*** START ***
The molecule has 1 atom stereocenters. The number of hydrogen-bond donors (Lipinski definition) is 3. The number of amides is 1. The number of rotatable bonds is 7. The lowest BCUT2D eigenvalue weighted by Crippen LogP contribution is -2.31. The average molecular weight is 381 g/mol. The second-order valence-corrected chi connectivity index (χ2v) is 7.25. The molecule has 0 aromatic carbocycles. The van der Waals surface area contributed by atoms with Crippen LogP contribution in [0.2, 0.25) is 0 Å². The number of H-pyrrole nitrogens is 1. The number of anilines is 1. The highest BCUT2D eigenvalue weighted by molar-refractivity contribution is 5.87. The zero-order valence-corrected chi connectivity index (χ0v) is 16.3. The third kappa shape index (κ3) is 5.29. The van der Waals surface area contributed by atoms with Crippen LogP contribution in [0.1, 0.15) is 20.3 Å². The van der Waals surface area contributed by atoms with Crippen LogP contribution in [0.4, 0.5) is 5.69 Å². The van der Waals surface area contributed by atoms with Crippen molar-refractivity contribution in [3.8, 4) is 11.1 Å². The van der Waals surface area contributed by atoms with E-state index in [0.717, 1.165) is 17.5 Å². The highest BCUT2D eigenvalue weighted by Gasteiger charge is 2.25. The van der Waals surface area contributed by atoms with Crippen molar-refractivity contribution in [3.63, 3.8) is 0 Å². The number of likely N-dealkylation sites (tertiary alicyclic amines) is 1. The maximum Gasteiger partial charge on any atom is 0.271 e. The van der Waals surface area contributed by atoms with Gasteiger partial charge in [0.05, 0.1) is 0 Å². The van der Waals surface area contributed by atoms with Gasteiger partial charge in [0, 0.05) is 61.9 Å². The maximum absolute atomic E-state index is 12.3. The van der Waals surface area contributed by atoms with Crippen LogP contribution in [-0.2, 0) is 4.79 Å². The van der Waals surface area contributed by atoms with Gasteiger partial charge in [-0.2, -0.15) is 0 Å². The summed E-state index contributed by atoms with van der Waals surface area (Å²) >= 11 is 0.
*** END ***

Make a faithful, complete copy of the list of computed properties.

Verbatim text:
The molecule has 1 atom stereocenters. The number of hydrogen-bond donors (Lipinski definition) is 3. The number of amides is 1. The number of rotatable bonds is 7. The lowest BCUT2D eigenvalue weighted by Crippen LogP contribution is -2.31. The average molecular weight is 381 g/mol. The second-order valence-corrected chi connectivity index (χ2v) is 7.25. The molecule has 0 aromatic carbocycles. The van der Waals surface area contributed by atoms with Crippen LogP contribution in [0.2, 0.25) is 0 Å². The number of H-pyrrole nitrogens is 1. The number of anilines is 1. The highest BCUT2D eigenvalue weighted by molar-refractivity contribution is 5.87. The zero-order valence-corrected chi connectivity index (χ0v) is 16.3. The third kappa shape index (κ3) is 5.29. The van der Waals surface area contributed by atoms with Crippen LogP contribution in [0.1, 0.15) is 20.3 Å². The van der Waals surface area contributed by atoms with Crippen LogP contribution in [0.4, 0.5) is 5.69 Å². The van der Waals surface area contributed by atoms with Crippen molar-refractivity contribution in [3.8, 4) is 11.1 Å². The van der Waals surface area contributed by atoms with E-state index in [0.717, 1.165) is 17.5 Å². The highest BCUT2D eigenvalue weighted by Gasteiger charge is 2.25. The van der Waals surface area contributed by atoms with Crippen molar-refractivity contribution in [3.63, 3.8) is 0 Å². The number of likely N-dealkylation sites (tertiary alicyclic amines) is 1. The maximum Gasteiger partial charge on any atom is 0.271 e. The van der Waals surface area contributed by atoms with Gasteiger partial charge in [0.05, 0.1) is 0 Å². The van der Waals surface area contributed by atoms with Gasteiger partial charge in [0, 0.05) is 61.9 Å². The maximum absolute atomic E-state index is 12.3. The van der Waals surface area contributed by atoms with Crippen LogP contribution in [-0.2, 0) is 4.79 Å². The van der Waals surface area contributed by atoms with Gasteiger partial charge in [-0.2, -0.15) is 0 Å². The summed E-state index contributed by atoms with van der Waals surface area (Å²) >= 11 is 0.